Pioneer 11: Pioneer 11 was the second spacecraft (following Pioneer 10) to visit the outer solar system and the first spacecraft to visit Saturn. Borrowing momentum from Jupiter during its flyby, Pioneer 11 was hurled above the ecliptic (the plane in which most of the planets orbit the Sun) on a trajectory that brough it about 22,000 km (13,000 miles) from Saturn. It took close-up pictures and discovered an additional ring.
Mariner 10: Mariner 10 was the first spacecraft to use a gravity assist trajectory, accelerating as it entered the gravitational influence of Venus, then being flung by the planet's gravity onto a slightly different course to reach Mercury. It was also the first spacecraft to encounter two planets at close range. Placed into orbit around the Sun going in the opposite direction from Earth's orbit, Mariner 10's orbit crossed Mercury's the first time at a distance of 703 kilometers (437 miles) from the planet, the second time at 48,069 kilometers (29,870 miles), and a third time at 327 kilometers (203 miles). In total, Mariner 10 imaged about half the planet. Mercury was revealed to have a very cratered, Moon-like surface and a faint, mostly helium atmosphere.
Helios 1: Helios 1 was a joint German- American deep space mission to study the main solar processes and solar-terrestrial relationships. Specifically, the spacecraft's instruments were designed to investigate phenomena such as solar wind, magnetic and electric fields, cosmic rays, and cosmic dust in regions between Earth's orbit and approximately 0.3 AU from the Sun.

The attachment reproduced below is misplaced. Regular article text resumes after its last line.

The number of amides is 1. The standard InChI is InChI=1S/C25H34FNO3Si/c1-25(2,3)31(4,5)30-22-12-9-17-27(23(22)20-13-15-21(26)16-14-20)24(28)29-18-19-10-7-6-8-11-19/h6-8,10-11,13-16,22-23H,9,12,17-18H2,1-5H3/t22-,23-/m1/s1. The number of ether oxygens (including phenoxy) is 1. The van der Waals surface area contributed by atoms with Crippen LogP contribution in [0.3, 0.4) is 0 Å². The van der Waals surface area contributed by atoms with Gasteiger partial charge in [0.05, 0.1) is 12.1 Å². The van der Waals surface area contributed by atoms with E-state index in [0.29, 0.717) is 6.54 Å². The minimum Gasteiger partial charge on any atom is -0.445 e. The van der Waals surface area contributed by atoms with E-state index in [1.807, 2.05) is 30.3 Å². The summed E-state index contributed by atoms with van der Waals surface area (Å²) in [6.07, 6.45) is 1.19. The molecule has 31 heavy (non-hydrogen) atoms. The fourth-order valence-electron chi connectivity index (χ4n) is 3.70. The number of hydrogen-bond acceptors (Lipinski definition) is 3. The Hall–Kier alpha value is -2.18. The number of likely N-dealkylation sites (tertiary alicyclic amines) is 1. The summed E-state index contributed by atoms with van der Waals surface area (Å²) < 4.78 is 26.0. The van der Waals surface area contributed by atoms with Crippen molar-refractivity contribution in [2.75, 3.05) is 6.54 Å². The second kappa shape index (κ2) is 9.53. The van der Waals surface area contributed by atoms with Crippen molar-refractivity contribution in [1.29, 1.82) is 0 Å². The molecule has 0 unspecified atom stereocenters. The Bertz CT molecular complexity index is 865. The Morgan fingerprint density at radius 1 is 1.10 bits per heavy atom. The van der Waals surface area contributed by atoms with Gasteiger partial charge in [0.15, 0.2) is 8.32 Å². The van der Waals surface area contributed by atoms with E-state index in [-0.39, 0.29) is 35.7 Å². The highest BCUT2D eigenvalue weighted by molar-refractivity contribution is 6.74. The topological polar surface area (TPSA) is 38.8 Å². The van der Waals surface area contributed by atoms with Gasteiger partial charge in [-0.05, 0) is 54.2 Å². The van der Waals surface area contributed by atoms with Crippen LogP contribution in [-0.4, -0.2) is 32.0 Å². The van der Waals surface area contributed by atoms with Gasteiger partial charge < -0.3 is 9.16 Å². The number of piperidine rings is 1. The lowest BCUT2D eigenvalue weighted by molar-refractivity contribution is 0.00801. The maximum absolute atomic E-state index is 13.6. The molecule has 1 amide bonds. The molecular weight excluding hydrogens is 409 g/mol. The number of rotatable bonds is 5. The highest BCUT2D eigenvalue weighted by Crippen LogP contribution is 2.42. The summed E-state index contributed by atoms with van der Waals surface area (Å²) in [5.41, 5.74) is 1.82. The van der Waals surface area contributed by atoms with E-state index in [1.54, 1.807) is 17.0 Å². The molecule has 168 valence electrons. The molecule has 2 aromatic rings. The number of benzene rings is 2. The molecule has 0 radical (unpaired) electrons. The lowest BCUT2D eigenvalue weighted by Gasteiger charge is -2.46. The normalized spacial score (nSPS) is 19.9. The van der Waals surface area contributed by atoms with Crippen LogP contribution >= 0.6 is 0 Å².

Viking 1: The Viking Mars mission was performed by two spacecraft, Viking 1 and Viking 2, launched within a couple of weeks of each other. Each spacecraft consisted of an orbiter and a lander, which traveled attached together for nearly a year to reach Mars orbit. The orbiters then began taking pictures of the Martian surface, from which a landing site was selected. The landers then separated from the orbiters and soft landed. The orbiters continued imaging and, between Viking 1 and Viking 2, imaged the entire planet at what was then high resolution. The orbiters also conducted atmospheric water vapor measurements and infrared thermal mapping. The Viking 1 orbiter flew within 90 kilometers of Phobos to take images of this larger, inner moon of Mars. The Viking landers took full 360-degree pictures, collected and analyzed samples of the Martian soil, and monitored the temperature, wind direction, and wind speed. The Viking missions revealed further details of volcanoes, lava plains, huge canyons, and the effects of wind and water. Analysis of the soils at the landing sites showed them to be rich in iron, but devoid of any signs of life.
Viking 2: The Viking Mars mission was performed by two spacecraft, Viking 1 and Viking 2, launched within a couple of weeks of each other. Each spacecraft consisted of an orbiter and a lander, which traveled attached together for nearly a year to reach Mars orbit. The orbiters then began taking pictures of the Martian surface, from which a landing site was selected. The landers then separated from the orbiters and soft landed. The orbiters continued imaging and, between Viking 1 and Viking 2, imaged the entire planet at what was then high resolution. The orbiters also conducted atmospheric water vapor measurements and infrared thermal mapping. The Viking 2 orbiter flew within 22 kilometers of Deimos and took high-resolution pictures of this smaller of the two moons of Mars. Unlike the Viking 1 orbiter, the orbit of Viking 2 was inclined well above the equator so that it could better study the polar regions. The Viking landers took full 360- degree pictures, collected and analyzed samples of the Martian soil, and monitored the temperature, wind direction, and wind speed. The Viking missions revealed further details of volcanoes, lava plains, huge canyons, and the effects of wind and water. Analysis of the soils at the landing sites showed them to be rich in iron, but devoid of any signs of life.